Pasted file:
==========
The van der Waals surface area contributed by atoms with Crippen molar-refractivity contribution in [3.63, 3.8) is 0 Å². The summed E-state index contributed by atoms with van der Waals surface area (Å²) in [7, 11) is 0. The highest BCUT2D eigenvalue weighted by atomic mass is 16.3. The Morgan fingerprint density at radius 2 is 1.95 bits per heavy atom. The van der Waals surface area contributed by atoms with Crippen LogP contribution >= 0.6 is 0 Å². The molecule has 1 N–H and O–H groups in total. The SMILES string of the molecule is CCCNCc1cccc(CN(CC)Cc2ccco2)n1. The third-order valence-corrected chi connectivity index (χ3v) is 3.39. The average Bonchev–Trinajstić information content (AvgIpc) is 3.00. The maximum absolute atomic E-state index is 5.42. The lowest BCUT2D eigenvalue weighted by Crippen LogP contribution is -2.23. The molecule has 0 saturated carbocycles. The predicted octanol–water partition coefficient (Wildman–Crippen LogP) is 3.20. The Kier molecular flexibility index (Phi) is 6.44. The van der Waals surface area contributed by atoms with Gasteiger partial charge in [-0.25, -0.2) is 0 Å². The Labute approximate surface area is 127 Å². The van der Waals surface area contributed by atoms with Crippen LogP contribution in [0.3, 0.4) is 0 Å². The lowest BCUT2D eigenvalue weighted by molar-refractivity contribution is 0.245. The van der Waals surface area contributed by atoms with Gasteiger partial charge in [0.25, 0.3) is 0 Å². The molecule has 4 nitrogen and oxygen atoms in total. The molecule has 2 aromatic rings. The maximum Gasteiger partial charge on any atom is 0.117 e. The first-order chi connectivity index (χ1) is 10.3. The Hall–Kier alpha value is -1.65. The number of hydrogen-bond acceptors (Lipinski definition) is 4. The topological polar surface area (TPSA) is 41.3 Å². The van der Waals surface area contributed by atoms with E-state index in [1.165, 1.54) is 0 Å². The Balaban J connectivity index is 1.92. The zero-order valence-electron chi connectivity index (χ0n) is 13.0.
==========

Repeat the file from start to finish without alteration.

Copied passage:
The van der Waals surface area contributed by atoms with Crippen molar-refractivity contribution in [3.63, 3.8) is 0 Å². The summed E-state index contributed by atoms with van der Waals surface area (Å²) in [7, 11) is 0. The highest BCUT2D eigenvalue weighted by atomic mass is 16.3. The Morgan fingerprint density at radius 2 is 1.95 bits per heavy atom. The van der Waals surface area contributed by atoms with Crippen LogP contribution >= 0.6 is 0 Å². The molecule has 1 N–H and O–H groups in total. The SMILES string of the molecule is CCCNCc1cccc(CN(CC)Cc2ccco2)n1. The third-order valence-corrected chi connectivity index (χ3v) is 3.39. The average Bonchev–Trinajstić information content (AvgIpc) is 3.00. The maximum absolute atomic E-state index is 5.42. The lowest BCUT2D eigenvalue weighted by Crippen LogP contribution is -2.23. The molecule has 0 saturated carbocycles. The predicted octanol–water partition coefficient (Wildman–Crippen LogP) is 3.20. The Kier molecular flexibility index (Phi) is 6.44. The van der Waals surface area contributed by atoms with Gasteiger partial charge in [-0.25, -0.2) is 0 Å². The Labute approximate surface area is 127 Å². The van der Waals surface area contributed by atoms with Crippen LogP contribution in [0.3, 0.4) is 0 Å². The lowest BCUT2D eigenvalue weighted by molar-refractivity contribution is 0.245. The van der Waals surface area contributed by atoms with Gasteiger partial charge in [0.25, 0.3) is 0 Å². The molecule has 4 nitrogen and oxygen atoms in total. The molecule has 2 aromatic rings. The maximum Gasteiger partial charge on any atom is 0.117 e. The first-order chi connectivity index (χ1) is 10.3. The Hall–Kier alpha value is -1.65. The number of hydrogen-bond acceptors (Lipinski definition) is 4. The topological polar surface area (TPSA) is 41.3 Å². The van der Waals surface area contributed by atoms with E-state index in [1.165, 1.54) is 0 Å². The Balaban J connectivity index is 1.92. The zero-order valence-electron chi connectivity index (χ0n) is 13.0.